The intermediary transfer belt 6A (i.e., an endless belt), which is included in a transfer device 6, is stretched onto three supporting rollers 6B, 6C and 6D and moves in the direction indicated by the arrow illustrated in the figure. On the intermediary belt 6A, the toner images on each photoconductor 1Y, 1C, 1M and 1K are transferred on each other by an electrostatic transfer method. A transfer charger can be used in the electrostatic transfer method but a first transfer roller 6E which can restrain the amount of dust generated at the time of transfer, is used in this embodiment. Specifically, on the back of each portion of the intermediary transfer belt 6A which contacts each photoconductor 1Y, 1C, 1M and 1K, first transfer rollers 6EY, 6EC, 6EM and 6EK are placed as transfer device 6. A first transfer area is formed between a portion of the intermediary transfer belt 6A pressed by the first transfer roller 6E and the photoconductor 1. When each toner image on each photoconductor 1Y, 1C, 1M and 1K is transferred to the intermediary transfer belt 6A, a positive bias is applied to the first transfer roller 6E. Thereby, a transfer electric field is formed in the area (hereinafter referred to as transfer area) where each first transfer is performed. Therefore, the toner images on each photoconductor 1Y, 1C, 1M and 1K are electrostatically attached and thus transferred to the intermediary transfer belt 6A.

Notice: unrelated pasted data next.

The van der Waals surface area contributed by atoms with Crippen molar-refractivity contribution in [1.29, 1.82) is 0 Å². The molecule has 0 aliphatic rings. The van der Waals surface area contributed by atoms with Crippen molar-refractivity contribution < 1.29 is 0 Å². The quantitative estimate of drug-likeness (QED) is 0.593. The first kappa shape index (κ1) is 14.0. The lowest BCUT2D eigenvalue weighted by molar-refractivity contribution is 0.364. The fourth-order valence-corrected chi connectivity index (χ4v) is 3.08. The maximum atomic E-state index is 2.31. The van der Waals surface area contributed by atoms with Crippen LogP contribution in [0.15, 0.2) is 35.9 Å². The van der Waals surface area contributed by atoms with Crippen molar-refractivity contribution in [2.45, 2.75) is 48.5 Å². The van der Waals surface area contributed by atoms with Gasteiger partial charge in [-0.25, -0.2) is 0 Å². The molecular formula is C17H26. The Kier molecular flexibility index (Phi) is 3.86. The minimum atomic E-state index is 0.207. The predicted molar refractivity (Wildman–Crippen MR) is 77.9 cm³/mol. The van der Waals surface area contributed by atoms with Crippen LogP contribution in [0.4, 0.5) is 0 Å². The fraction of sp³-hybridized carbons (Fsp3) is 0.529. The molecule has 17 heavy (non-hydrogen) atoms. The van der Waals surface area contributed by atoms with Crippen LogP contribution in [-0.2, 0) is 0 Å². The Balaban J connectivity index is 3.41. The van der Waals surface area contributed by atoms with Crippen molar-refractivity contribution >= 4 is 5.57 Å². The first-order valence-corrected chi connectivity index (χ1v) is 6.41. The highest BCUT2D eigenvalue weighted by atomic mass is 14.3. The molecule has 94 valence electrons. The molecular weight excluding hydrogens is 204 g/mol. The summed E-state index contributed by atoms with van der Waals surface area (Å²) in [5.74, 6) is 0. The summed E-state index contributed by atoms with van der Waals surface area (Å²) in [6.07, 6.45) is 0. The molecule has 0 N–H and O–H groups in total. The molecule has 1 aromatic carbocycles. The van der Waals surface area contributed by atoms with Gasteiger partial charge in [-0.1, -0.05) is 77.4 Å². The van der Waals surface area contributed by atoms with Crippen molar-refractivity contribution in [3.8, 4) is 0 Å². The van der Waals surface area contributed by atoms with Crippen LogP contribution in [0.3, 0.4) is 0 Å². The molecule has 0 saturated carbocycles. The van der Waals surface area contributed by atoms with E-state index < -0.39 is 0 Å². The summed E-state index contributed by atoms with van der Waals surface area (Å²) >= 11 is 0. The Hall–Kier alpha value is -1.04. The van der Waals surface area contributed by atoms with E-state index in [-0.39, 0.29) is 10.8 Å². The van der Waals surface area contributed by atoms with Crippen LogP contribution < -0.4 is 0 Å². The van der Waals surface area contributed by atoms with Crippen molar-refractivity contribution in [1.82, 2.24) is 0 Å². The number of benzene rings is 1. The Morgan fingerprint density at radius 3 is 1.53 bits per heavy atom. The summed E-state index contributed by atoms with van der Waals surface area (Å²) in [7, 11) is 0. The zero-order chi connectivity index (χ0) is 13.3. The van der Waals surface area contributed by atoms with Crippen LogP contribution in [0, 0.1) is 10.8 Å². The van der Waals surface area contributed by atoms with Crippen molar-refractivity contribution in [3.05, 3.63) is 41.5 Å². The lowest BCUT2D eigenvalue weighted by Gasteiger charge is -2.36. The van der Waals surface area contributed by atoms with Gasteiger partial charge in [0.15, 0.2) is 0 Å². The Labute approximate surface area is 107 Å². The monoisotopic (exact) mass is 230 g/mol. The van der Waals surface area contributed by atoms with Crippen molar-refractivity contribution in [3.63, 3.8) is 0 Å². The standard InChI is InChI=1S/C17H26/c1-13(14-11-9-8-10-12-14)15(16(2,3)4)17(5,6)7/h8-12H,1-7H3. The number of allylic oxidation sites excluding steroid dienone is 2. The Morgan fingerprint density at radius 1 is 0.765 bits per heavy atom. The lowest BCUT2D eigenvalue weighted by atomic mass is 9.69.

A belt cleaning device 6F configured to remove toners remaining on the surface of the intermediary transfer belt 6A is provided adjacent the intermediary belt 6A. The belt cleaning device 6F collects extraneous toners disposed on the surface of the intermediary transfer belt 6A with a fur brush and a cleaning blade. The extraneous toner is transferred from the belt cleaning device 6F to a waste toner bottle (not shown) by a transfer means or unit (not shown). The intermediary transfer belt 6A can be an endless single layer belt having a volume resistance of from 109 to 1011 Ωm and is preferably made of poly vinylidene fluoride (PVDF). Also multiple resin layers including an elastic layer can be used.

In addition, a second transfer roller 6G is provided so as to be brought into contact with the portion of the intermediary transfer belt 6A which is stretched on the supporting roller 6D. A second transfer area is formed between this intermediary belt 6A and the second transfer roller 6G. A transfer paper serving as a recording material is fed to this second transfer area according to the predetermined timing. This transfer paper is set in a paper feeder cassette 9 located below the irradiating device 4 as illustrated in FIG. 1 and transferred to the second transfer area by a pickup roller 10, a pair of register rollers 11, etc.